A report from the DNV Group warns that the amount of ocean space occupied by offshore installations will grow fivefold by 2050, driven primarily by the rapid expansion of offshore wind and aquaculture projects.
The class society’s Spatial Competition Forecast claims that offshore wind will account for 80% of stationary infrastructure by mid-century, followed by aquaculture (13%) and oil and gas (5%). Installations for offshore energy and food production will cover 23% of the area 2-50km from shore, in water depths less than 50m, the report adds. Globally, ocean installations will come to cover 335,000km2 by 2050, a spread larger than the land mass of Poland.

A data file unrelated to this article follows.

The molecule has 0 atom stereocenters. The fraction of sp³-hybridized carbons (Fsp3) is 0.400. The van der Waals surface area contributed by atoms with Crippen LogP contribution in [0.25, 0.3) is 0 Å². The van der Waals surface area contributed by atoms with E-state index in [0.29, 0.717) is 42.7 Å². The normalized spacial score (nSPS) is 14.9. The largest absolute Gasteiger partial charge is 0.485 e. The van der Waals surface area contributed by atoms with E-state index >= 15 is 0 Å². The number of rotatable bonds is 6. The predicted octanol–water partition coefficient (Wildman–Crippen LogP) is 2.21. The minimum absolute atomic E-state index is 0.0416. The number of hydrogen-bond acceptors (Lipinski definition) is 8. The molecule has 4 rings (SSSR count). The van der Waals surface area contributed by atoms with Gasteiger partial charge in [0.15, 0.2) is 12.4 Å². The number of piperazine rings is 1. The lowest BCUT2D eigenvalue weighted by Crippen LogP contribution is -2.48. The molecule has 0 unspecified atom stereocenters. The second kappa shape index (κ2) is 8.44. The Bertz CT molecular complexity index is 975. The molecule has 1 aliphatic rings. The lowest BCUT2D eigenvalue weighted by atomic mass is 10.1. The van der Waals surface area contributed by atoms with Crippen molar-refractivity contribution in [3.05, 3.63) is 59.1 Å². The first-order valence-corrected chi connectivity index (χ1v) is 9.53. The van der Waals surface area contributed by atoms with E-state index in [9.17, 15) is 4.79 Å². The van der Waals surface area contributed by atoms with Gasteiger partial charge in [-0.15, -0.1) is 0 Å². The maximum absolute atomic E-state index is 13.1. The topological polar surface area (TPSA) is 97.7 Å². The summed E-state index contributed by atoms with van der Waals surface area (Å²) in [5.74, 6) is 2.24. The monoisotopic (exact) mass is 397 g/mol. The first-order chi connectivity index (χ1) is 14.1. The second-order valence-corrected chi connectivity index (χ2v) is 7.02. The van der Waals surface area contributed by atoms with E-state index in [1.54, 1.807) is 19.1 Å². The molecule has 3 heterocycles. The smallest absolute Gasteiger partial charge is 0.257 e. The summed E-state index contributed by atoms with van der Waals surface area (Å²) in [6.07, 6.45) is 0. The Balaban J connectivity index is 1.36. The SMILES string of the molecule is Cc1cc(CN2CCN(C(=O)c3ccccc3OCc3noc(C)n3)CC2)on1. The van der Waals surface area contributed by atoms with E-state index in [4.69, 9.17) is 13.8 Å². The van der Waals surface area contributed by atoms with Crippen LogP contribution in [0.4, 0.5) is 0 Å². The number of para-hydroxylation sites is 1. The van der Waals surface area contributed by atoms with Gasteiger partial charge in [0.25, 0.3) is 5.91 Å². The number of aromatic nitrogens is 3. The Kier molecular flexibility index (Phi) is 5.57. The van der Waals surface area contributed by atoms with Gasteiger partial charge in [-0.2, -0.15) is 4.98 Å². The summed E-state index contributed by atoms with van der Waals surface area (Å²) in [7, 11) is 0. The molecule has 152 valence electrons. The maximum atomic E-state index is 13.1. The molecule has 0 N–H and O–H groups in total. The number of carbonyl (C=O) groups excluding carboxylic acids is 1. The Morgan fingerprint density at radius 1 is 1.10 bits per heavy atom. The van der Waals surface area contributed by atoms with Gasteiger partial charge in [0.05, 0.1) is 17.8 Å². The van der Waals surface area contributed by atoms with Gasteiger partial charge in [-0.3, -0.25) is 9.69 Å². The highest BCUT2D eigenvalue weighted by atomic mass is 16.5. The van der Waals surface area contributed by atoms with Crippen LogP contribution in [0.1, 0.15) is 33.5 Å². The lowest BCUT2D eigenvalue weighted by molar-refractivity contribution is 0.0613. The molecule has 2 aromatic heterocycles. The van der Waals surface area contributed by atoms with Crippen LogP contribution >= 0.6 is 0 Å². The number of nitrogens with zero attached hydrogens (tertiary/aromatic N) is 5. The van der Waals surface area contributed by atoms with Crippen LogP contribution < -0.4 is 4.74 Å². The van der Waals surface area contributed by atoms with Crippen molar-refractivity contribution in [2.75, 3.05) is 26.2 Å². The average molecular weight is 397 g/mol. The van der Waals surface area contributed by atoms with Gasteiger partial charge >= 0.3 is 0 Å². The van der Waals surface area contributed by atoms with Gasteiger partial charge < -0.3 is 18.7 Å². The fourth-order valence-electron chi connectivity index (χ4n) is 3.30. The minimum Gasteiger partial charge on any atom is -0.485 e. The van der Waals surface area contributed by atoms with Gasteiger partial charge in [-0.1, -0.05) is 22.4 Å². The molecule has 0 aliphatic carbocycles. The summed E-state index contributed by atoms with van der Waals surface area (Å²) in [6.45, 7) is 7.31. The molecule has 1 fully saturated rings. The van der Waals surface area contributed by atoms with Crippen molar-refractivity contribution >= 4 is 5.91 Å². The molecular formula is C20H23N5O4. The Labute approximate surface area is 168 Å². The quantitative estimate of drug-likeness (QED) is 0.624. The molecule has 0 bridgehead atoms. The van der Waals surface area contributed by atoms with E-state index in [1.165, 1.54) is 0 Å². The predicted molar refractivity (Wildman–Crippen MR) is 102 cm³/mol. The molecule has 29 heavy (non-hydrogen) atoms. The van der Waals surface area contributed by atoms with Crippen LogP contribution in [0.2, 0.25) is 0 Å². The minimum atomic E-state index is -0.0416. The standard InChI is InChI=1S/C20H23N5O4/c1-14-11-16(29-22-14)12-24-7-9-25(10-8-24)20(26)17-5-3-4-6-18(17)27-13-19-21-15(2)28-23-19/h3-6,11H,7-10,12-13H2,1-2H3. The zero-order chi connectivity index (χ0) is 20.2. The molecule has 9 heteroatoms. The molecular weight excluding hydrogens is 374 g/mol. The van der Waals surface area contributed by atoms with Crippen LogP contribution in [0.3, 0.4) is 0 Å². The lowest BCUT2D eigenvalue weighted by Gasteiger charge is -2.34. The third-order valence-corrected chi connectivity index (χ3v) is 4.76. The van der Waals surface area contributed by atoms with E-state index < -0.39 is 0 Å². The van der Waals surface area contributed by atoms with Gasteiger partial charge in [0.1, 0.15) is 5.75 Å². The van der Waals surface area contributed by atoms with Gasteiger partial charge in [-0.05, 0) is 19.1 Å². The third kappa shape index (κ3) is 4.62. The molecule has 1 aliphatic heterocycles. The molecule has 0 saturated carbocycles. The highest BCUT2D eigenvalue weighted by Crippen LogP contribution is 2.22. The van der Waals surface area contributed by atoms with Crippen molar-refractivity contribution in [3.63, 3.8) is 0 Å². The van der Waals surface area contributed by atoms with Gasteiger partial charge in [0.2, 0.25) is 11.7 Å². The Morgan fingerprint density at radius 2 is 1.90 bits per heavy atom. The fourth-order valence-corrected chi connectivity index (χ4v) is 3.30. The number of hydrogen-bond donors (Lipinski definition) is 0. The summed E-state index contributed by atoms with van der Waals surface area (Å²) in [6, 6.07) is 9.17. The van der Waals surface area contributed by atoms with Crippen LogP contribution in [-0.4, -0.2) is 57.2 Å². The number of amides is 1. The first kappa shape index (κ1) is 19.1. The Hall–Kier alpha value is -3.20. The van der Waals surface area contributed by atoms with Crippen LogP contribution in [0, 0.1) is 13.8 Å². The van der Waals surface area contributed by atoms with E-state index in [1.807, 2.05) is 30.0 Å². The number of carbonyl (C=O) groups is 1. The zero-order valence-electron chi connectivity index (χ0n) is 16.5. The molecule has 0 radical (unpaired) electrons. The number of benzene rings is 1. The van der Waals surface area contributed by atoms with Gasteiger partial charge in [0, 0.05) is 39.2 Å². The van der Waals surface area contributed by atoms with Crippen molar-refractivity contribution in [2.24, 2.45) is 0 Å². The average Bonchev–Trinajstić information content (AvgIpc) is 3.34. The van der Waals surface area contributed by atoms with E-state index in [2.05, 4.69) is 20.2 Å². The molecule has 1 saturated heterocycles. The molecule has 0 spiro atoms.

Bente Pretlove, ocean space programme director at DNV, says: “The ocean is crucial for the production of sustainable food and energy, but we must tread carefully as many ocean ecosystems are already under huge stress. This report underscores the urgent need to balance protection, productivity and social development objectives. Coexistence is essential for the sustainable growth of the Blue Economy.”
DNV recently received a NOK8.8 million (US$840,000) grant from the Research Council of Norway to develop the MARine CO-existence (MARCO) scenario building project. MARCO aims to establish “a common knowledge basis among ocean stakeholders”, enabling them to identify synergies and resolve conflicts, all while safeguarding ocean health, DNV says. Project partners so far include the Norwegian Fishermen’s Association, SalMar Aker Ocean, the Norwegian Institute of Marine Research and Mainstream Renewable Power.